Of Strikes and Suicides

BY LANG YAN
Jul 25, 2010

Recent events at Foxconn and Honda have turned the spotlight on China’s workers. Is the era of cheap Chinese labour coming to an end?

 

While I was walking around the Shanghai World Expo on a weekday a couple of weeks ago, I met a group of workers from a nearby clothing sweat shop. Their company had sent them to the Expo for the day (for which they had to trade their only day off, Sunday). They were too tired to enjoy the Expo as they worked 14 hours a day, six days a week.

While this may seem like a nice gesture on the part of the company, the workers also explained that the company was moving much of their production to another building that week, because a worker burned much of the factory down after not being paid on time. I heard this story just as the news of the Foxconn suicides began to break into the media and shortly after that the Honda strike began.

Within public discussion, the Honda wildcat strike has transformed the meaning of the Foxconn suicides. Early interpretations of the Foxconn suicides tended to argue that the suicides should either be understood as individual psychological issues and as copycat suicides, on the one hand; or a result of the particularly brutal and alienating conditions at Foxconn, on the other.

 

Foxconn: an anomaly?

Some marshalled statistics to show that there were no more suicides at Foxconn than the social average when one considers the size of Foxconn (for example, see Tom Holland “Why there’s less to the suicides at Foxconn than meets the eye” and Michael R. Phillips “Foxconn and China’s Suicide Puzzle Workers: may not be taking their own lives for the reasons everyone thinks”).

Statistics average out, in other words, the social difference of the militarized factory space; Foxconn was treated as a normal social space, a city. (For a discussion of suicide rates and Foxconn, see EastSouthWestNorth #19. Notable also is that the Chinese rate of suicide for people aged 15 to 34 is quite high. See Suicide main cause of death in 15 to 34-year-olds.)

Analysis of the social and work conditions at Foxconn also appeared. The particularly militarized and alienating work environment at Foxconn is a result of capital’s relentless drive to lower assembly costs; reform-era China and the Chinese Communist Party(CCP) have been a willing partner in that effort.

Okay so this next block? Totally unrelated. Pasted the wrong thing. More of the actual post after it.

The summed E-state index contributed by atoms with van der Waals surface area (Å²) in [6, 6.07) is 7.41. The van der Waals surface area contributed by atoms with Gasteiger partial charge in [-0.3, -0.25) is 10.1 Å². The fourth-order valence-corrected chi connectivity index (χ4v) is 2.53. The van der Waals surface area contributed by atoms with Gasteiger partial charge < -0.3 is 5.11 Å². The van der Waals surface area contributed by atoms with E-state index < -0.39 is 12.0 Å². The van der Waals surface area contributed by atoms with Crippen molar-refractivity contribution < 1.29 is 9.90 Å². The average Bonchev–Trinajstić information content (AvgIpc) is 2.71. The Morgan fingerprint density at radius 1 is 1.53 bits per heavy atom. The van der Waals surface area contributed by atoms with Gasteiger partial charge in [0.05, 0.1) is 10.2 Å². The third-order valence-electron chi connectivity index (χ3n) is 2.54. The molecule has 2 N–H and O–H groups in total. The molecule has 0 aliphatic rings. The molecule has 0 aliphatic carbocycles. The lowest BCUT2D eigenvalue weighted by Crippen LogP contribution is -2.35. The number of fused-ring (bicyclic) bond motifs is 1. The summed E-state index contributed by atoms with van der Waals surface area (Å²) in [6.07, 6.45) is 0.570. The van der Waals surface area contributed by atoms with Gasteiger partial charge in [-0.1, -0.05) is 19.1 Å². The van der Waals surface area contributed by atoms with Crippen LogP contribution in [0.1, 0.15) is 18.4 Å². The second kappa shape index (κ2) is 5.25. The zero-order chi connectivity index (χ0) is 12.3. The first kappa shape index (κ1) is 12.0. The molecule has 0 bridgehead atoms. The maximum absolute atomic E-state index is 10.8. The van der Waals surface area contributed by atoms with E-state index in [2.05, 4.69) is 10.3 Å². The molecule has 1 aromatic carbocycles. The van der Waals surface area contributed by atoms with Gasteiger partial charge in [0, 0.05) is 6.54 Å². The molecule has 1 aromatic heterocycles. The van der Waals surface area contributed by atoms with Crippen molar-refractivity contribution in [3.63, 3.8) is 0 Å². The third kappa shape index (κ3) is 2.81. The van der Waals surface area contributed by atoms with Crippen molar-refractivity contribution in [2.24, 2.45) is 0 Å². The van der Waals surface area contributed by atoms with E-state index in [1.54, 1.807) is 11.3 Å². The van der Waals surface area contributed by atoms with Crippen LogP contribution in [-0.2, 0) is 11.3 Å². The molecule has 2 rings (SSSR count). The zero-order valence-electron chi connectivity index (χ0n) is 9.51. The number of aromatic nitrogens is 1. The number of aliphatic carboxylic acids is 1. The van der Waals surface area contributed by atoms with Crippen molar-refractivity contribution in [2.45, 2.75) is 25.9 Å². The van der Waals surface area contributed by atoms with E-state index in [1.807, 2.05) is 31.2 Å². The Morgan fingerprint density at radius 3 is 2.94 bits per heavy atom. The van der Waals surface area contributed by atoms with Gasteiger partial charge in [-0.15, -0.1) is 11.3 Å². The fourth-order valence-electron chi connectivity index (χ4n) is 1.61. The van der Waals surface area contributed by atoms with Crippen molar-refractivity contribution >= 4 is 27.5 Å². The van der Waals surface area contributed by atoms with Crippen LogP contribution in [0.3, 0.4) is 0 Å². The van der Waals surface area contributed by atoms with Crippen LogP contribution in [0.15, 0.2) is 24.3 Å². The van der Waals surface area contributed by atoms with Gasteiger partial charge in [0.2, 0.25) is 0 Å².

Activists and scholars have argued that Foxconn is one of the worst factories in terms of its labour regime, with a very long (usually about 70 hours) work week (since the pay structure means that workers must work a lot of overtime) and a very rapid assembly line. Foxconn was able to become the world’s largest assembly company exactly because of its harsh Taylorist production process, which cuts up the process into highly regimented movements, its ability to intensify labour exploitation and its repressive management style (See this article by Andy Xie for some analysis and background on the Taiwanese management style). There are reports that Foxconn initially responded to the suicides by pushing workers to sign contracts that they would not commit suicide, and stating that their families would not receive compensation if they did.

 

 

Part of the masses: assembly lines in a China factory

Part of the masses: assembly lines in a China factory

Photo credit: Masters of Media, Universiteit Van Amsterdam


The Honda wildcat

But the successful Honda wildcat has changed the discussion. The suicides and the strike are being put into the context of changing labour relations in China, with many now arguing that Chinese labour is at a turning point.

For example, NPR’s Marketplace (Honda, Foxconn workers demand more power) argues that a “labour shortage in China is empowering workers to demand better wages and treatment at their workplaces….” In a discussion of the Honda strike, Reuters notes that “[s]ome other foreign companies have begun to address workers’ discontent over pay and working conditions. Taiwan’s Hon Hai Precision Industry Co Ltd for instance plans to raise salaries by about a fifth at its Foxconn International unit, maker of Apple Inc’s iPhone, as it struggles to stop a spate of suicides and quell public anger.” Foxconn has said that it will raise base salaries by 30% now with more raises to come in the near future. Clearly this wasn’t only caused by the suicides, however. Foxconn was planning a salary increase earlier in the year in response to the difficulty hiring workers due to labour shortages.

The Honda strike (workers’ demands included wage increases from about 1,500 yuan (less than $220 US) to about 2,300 yuan ($337 US) for higher-paid workers) is likewise getting more press than any other worker action in recent years.